Kentucky middle school students learn the coffee business
LLOYD, Ky. (AP) — A busload of baristas spent a recent morning learning the coffee-roasting craft, then returned to their fifth-grade classroom to put their new-found knowledge to work in a school-based brew business.
The baristas, of course, were students, and their business is a fundraiser for Wurtland Middle School, mainly field trips for which there is scant money in the district's budget.
The business is a weekly coffee service that brings steaming cups of java to grateful teachers and staff, while reinforcing lessons in mathematics, social studies and other academic disciplines.
The roasting overview was courtesy of Jason and Carma Crum, owners of J.C. Mercantile, which imports Brazilian furniture, jewelry and products from regional artisans from its store on U.S. 23 near Greenup County High School.
The firm recently branched out into specialty coffees.
The children learned the basics of coffee roasting from an expert — Oziander Nunes, who has partnered with the Crums and licensed them to market his 37 Coffee brand in the United States.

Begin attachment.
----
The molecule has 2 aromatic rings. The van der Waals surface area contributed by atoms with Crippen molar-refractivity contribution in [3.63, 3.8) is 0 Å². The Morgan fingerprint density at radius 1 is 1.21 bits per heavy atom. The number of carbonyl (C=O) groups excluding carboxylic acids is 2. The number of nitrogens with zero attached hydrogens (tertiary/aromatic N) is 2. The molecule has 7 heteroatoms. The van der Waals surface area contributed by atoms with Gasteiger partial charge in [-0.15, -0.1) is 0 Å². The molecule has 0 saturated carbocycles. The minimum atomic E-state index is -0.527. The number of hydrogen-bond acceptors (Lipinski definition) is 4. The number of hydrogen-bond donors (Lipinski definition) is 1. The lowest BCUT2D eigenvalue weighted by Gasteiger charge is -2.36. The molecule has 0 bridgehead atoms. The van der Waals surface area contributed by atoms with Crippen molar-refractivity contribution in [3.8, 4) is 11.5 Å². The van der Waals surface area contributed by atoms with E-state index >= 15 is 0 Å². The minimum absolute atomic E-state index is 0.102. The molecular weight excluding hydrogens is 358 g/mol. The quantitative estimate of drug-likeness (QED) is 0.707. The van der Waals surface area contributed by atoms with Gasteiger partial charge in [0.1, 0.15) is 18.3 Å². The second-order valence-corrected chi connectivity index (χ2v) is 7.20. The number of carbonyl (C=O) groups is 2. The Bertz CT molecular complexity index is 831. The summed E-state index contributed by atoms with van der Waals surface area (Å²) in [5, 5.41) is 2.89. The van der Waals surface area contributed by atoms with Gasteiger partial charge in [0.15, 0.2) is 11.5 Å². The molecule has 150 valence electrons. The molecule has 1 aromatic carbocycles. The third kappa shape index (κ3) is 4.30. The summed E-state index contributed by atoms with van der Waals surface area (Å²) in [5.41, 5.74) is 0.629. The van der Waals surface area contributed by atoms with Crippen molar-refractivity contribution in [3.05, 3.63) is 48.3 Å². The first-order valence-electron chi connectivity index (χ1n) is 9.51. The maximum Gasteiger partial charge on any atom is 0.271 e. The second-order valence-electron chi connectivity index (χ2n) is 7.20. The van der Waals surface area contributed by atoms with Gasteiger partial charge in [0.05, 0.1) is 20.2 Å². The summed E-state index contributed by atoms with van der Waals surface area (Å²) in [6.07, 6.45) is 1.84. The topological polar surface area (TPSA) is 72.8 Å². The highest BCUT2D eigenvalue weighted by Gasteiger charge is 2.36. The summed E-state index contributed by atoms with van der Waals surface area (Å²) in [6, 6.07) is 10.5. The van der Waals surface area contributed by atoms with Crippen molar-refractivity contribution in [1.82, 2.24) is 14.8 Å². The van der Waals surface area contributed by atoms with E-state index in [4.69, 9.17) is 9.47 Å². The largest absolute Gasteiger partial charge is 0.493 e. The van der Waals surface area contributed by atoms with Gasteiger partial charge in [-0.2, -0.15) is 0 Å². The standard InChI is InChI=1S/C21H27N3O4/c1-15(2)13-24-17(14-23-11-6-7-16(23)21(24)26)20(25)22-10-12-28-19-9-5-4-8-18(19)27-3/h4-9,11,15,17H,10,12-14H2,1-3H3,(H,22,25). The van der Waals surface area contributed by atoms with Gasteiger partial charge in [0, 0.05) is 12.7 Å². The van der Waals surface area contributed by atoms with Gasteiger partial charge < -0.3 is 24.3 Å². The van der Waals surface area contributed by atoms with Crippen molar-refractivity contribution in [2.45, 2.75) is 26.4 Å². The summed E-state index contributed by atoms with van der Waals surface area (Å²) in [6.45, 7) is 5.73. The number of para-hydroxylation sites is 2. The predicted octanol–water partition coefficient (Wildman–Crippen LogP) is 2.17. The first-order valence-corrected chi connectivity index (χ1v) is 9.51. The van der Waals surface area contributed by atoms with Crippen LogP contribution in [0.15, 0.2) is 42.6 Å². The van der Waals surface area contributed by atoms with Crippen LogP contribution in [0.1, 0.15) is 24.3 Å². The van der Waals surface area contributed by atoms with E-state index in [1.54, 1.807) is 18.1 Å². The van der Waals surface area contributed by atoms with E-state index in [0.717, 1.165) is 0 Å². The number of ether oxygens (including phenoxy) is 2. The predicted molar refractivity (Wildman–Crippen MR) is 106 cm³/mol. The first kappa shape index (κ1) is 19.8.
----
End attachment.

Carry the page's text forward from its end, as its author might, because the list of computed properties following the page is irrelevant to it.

They clustered around the shop's roaster, the heart of which is a gleaming stainless steel drum that revolves like the mixer on the back of a cement truck, heating the raw beans and imparting the flavor characteristics coffee hounds crave.
The Crums met with the students early in their business venture, visiting the school to talk about startups, business plans, profit margins and all the other details essential to getting a company off the ground.
The students, who are studying economics, call it the Warrior Cafe, and it has been up and running for about three weeks, said fifth-grade teacher Heather Lavender. Every Friday, a student crew wheels the coffee cart through the halls, peddling their hot and aromatic wares to teachers and staffers.
From an initial investment of a little over $100, they have moved into the black already, Lavender said.
Expansion plans already are in the works to offer the service to parents and caregivers dropping off children in the morning, she said.
"They are learning across the curriculum, world culture, economics, mathematics and social studies," she said.
They also learn business and customer service skills, since the children take on roles of barista, cashier, cleanup and marketing design.
Moreover, said principal Steve Branim, the Crums and their business are role models for the success potential of local business. "The kids are learning that you can do something here in Greenup County, that you can make something of yourself here, that you don't have to leave this area."
Information from: The Independent, http://www.dailyindependent.com